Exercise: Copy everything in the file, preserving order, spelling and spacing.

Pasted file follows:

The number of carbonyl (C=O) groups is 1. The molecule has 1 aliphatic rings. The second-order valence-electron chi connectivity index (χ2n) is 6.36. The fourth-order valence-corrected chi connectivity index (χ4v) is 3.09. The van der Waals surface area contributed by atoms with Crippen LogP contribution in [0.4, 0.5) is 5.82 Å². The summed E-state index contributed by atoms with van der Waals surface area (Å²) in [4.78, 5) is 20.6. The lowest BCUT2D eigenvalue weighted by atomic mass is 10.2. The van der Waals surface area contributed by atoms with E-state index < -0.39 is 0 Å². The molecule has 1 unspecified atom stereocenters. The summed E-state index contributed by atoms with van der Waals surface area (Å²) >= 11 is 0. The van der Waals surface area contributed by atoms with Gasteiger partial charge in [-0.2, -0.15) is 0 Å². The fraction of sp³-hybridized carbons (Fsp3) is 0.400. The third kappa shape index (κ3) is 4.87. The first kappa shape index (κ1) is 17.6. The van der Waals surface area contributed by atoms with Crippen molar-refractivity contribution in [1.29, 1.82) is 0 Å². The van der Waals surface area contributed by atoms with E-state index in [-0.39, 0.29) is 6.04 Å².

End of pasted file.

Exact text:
The number of carbonyl (C=O) groups is 1. The molecule has 1 aliphatic rings. The second-order valence-electron chi connectivity index (χ2n) is 6.36. The fourth-order valence-corrected chi connectivity index (χ4v) is 3.09. The van der Waals surface area contributed by atoms with Crippen LogP contribution in [0.4, 0.5) is 5.82 Å². The summed E-state index contributed by atoms with van der Waals surface area (Å²) in [4.78, 5) is 20.6. The lowest BCUT2D eigenvalue weighted by atomic mass is 10.2. The van der Waals surface area contributed by atoms with E-state index < -0.39 is 0 Å². The molecule has 1 unspecified atom stereocenters. The summed E-state index contributed by atoms with van der Waals surface area (Å²) >= 11 is 0. The van der Waals surface area contributed by atoms with Gasteiger partial charge in [-0.2, -0.15) is 0 Å². The fraction of sp³-hybridized carbons (Fsp3) is 0.400. The third kappa shape index (κ3) is 4.87. The first kappa shape index (κ1) is 17.6. The van der Waals surface area contributed by atoms with Crippen molar-refractivity contribution in [1.29, 1.82) is 0 Å². The van der Waals surface area contributed by atoms with E-state index in [-0.39, 0.29) is 6.04 Å².